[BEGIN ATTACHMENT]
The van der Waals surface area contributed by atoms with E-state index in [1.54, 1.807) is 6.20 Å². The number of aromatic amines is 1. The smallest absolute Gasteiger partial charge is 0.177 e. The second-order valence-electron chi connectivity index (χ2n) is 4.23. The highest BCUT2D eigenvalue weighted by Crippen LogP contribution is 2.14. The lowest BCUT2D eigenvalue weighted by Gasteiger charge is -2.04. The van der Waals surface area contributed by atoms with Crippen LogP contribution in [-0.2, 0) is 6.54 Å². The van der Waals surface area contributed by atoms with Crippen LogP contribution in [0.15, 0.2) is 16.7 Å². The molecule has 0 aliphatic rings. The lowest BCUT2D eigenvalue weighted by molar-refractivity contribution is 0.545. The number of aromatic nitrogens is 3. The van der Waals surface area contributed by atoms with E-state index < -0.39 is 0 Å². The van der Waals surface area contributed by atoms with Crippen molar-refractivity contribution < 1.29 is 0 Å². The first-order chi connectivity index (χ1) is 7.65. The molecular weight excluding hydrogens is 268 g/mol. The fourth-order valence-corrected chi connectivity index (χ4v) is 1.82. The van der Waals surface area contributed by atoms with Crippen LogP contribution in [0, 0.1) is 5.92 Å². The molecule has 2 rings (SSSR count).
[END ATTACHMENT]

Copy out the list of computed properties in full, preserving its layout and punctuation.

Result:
The van der Waals surface area contributed by atoms with E-state index in [1.54, 1.807) is 6.20 Å². The number of aromatic amines is 1. The smallest absolute Gasteiger partial charge is 0.177 e. The second-order valence-electron chi connectivity index (χ2n) is 4.23. The highest BCUT2D eigenvalue weighted by Crippen LogP contribution is 2.14. The lowest BCUT2D eigenvalue weighted by Gasteiger charge is -2.04. The van der Waals surface area contributed by atoms with Crippen LogP contribution in [-0.2, 0) is 6.54 Å². The van der Waals surface area contributed by atoms with Crippen LogP contribution in [0.15, 0.2) is 16.7 Å². The molecule has 0 aliphatic rings. The lowest BCUT2D eigenvalue weighted by molar-refractivity contribution is 0.545. The number of aromatic nitrogens is 3. The van der Waals surface area contributed by atoms with E-state index < -0.39 is 0 Å². The van der Waals surface area contributed by atoms with Crippen molar-refractivity contribution < 1.29 is 0 Å². The first-order chi connectivity index (χ1) is 7.65. The molecular weight excluding hydrogens is 268 g/mol. The fourth-order valence-corrected chi connectivity index (χ4v) is 1.82. The van der Waals surface area contributed by atoms with Crippen LogP contribution in [0, 0.1) is 5.92 Å². The molecule has 2 rings (SSSR count).